DisplayLink devices on Linux still only have experimental support. While some people have had success in using them, it is generally not an easy process and not guaranteed to work. The steps on this page describe the generally most successful methods of using external monitors with DisplayLink.
Also be warned that even over USB 3.0, a DisplayLink monitor may exhibit noticeably more lag than e.g. a DisplayPort monitor, especially when large portions of the screen are being redrawn.
- 1 Installation
- 2 Configuration
- 3 Troubleshooting
- 3.1 Not working configuration
- 3.2 Screen redraw is broken
- 3.3 DisplayLink refresh rate is extremely slow with gnome 3
- 3.4 Slow redraw/Unresponsiveness in Google Chrome and Webkit2-based Applications
- 3.5 Impossible to activate displaylink's screen
- 3.6 Suspend problem
- 3.7 DisplayLink is not working when usb hot plugged
- 3.8 DisplayLink driver does not work with Intel GPUs after recent X upgrades
- 3.9 Displays disconnect at random intervals when using the Dell D6000 docking station
- 4 See Also
USB 2.0 DL-1x5, DL-1x0 Devices
This should work without any configuration changes on
CONFIG_FB_UDL=m set in your kernel config, you need to blacklist the old kernel module,
udlfb, which may attempt to load itself first.
USB 3.0 DL-6xxx, DL-5xxx, DL-41xx, DL-3xxx Devices
1.19.6in order to make AUR work. Please check the following github issue for the latest update of this issue.
- Install the Xrandr in the same manner as the
AUR driver. It allows configuring DisplayLink monitors using
Setting up X Displays
After that, run:
$ xrandr --listproviders
Providers: number : 2 Provider 0: id: 0x49 cap: 0xb, Source Output, Sink Output, Sink Offload crtcs: 2 outputs: 8 associated providers: 0 name:Intel Provider 1: id: 0x13c cap: 0x2, Sink Output crtcs: 1 outputs: 1 associated providers: 0 name:modesetting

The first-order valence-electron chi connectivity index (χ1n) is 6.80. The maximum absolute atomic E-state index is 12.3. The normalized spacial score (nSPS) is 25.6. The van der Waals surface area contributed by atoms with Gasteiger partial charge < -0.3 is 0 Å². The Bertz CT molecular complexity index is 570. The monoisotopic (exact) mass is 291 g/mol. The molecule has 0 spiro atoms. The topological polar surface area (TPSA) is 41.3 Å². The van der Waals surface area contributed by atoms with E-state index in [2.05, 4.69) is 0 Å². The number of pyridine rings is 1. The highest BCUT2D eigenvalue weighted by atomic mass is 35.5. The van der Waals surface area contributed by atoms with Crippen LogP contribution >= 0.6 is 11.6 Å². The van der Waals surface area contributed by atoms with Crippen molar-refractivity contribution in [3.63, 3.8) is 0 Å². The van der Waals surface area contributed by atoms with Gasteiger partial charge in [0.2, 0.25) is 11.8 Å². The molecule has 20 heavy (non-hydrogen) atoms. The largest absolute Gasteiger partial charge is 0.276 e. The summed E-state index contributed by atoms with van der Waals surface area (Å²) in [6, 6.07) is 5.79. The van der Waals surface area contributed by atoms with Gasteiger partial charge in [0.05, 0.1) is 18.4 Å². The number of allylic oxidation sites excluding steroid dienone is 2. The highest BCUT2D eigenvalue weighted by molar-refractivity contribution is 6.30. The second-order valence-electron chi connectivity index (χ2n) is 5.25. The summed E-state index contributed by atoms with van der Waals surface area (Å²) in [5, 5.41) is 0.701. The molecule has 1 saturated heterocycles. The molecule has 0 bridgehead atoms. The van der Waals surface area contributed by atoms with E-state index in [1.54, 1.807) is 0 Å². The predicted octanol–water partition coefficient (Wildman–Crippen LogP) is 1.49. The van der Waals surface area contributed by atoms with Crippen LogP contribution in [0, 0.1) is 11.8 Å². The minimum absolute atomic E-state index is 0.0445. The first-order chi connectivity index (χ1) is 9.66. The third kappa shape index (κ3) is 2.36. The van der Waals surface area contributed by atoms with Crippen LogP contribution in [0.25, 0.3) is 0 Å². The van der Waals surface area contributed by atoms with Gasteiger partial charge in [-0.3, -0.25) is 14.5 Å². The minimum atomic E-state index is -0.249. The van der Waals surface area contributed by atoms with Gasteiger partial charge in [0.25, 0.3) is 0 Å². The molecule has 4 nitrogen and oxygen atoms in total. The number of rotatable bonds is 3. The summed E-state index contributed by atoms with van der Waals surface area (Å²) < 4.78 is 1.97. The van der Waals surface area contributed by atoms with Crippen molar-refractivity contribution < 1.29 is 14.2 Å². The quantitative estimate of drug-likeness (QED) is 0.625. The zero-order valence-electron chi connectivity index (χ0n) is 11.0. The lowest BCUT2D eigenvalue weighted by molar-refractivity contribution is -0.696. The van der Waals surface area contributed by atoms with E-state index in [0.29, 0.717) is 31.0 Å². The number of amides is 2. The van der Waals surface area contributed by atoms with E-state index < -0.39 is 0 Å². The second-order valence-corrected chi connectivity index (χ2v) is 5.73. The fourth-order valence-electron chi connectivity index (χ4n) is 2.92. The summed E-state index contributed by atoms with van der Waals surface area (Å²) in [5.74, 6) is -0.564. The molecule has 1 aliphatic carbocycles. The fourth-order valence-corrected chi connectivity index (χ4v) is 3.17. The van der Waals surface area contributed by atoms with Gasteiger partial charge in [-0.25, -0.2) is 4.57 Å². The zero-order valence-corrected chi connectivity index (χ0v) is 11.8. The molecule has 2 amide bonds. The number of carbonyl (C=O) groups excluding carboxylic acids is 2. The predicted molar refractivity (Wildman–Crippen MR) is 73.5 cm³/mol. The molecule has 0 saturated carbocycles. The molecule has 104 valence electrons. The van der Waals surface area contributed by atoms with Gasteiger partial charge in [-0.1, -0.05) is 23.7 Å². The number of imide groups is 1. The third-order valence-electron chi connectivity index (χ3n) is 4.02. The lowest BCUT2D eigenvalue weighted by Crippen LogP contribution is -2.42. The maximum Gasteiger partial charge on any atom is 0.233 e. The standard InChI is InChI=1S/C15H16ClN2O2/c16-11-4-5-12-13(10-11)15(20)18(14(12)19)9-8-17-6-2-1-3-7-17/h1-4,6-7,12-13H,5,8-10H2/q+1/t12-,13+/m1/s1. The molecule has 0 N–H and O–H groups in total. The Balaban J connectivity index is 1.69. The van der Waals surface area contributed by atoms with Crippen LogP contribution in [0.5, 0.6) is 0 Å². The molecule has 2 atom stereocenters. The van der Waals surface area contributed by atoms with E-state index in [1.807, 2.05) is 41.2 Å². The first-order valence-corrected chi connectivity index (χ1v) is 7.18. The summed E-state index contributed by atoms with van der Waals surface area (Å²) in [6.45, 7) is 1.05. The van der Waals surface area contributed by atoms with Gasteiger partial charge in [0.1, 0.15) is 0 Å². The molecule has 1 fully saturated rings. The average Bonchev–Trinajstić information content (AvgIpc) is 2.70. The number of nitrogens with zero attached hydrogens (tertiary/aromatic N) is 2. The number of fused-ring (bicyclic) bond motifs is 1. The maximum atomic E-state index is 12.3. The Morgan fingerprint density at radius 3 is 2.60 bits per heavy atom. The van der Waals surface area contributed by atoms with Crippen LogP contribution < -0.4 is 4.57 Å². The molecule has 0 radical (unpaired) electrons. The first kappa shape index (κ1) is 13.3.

In the above output, we can see that provider 0 is the system's regular graphics provider (Intel), and provider 1 (modesetting) is the DisplayLink provider. To use the DisplayLink device, connect provider 1 to provider 0:
$ xrandr --setprovideroutputsource 1 0
and xrandr will add a DVI output you can use as normal with xrandr. This is still experimental but supports hotplugging and when works, it is by far the simplest setup. If it works then everything below is unnecessary.
These instructions assume that you already have an up and running X server and are simply adding a monitor to your existing setup.
Load the framebuffer device
Before your system will recognize your DisplayLink device, the
udl kernel module must be loaded. To do this, run
# modprobe udl
If your DisplayLink device is connected, it should show some visual indication of this. Although a green screen is the standard indicator of this, other variations have been spotted and are perfectly normal. Most importantly, the output of
dmesg should show something like the following, indicating a new DisplayLink device was found:
usb 2-1.1: new high-speed USB device number 7 using ehci-pci usb 2-1.1: New USB device found, idVendor=17e9, idProduct=03e0 usb 2-1.1: New USB device strings: Mfr=1, Product=2, SerialNumber=3 usb 2-1.1: Product: Lenovo LT1421 wide usb 2-1.1: Manufacturer: DisplayLink usb 2-1.1: SerialNumber: 6V9BBRM1 [drm] vendor descriptor length:17 data:17 5f 01 00 15 05 00 01 03 00 04 udl 2-1.1:1.0: fb1: udldrmfb frame buffer device [drm] Initialized udl 0.0.1 20120220 on minor 1
/dev should contain a new
fb device, likely
/dev/fb1 if you already had a framebuffer for your primary display.
To automatically load
udl at boot, create the file
/etc/modules-load.d/ with the following contents:
For more information on loading kernel modules, see Kernel modules#Automatic module handling.
Configuring X Server
xrandr or your Desktop Environment's display setup UI to configure your USB monitors running either the
Once the driver is loaded, the DisplayLink monitor is listed as an output provider:
$ xrandr --listproviders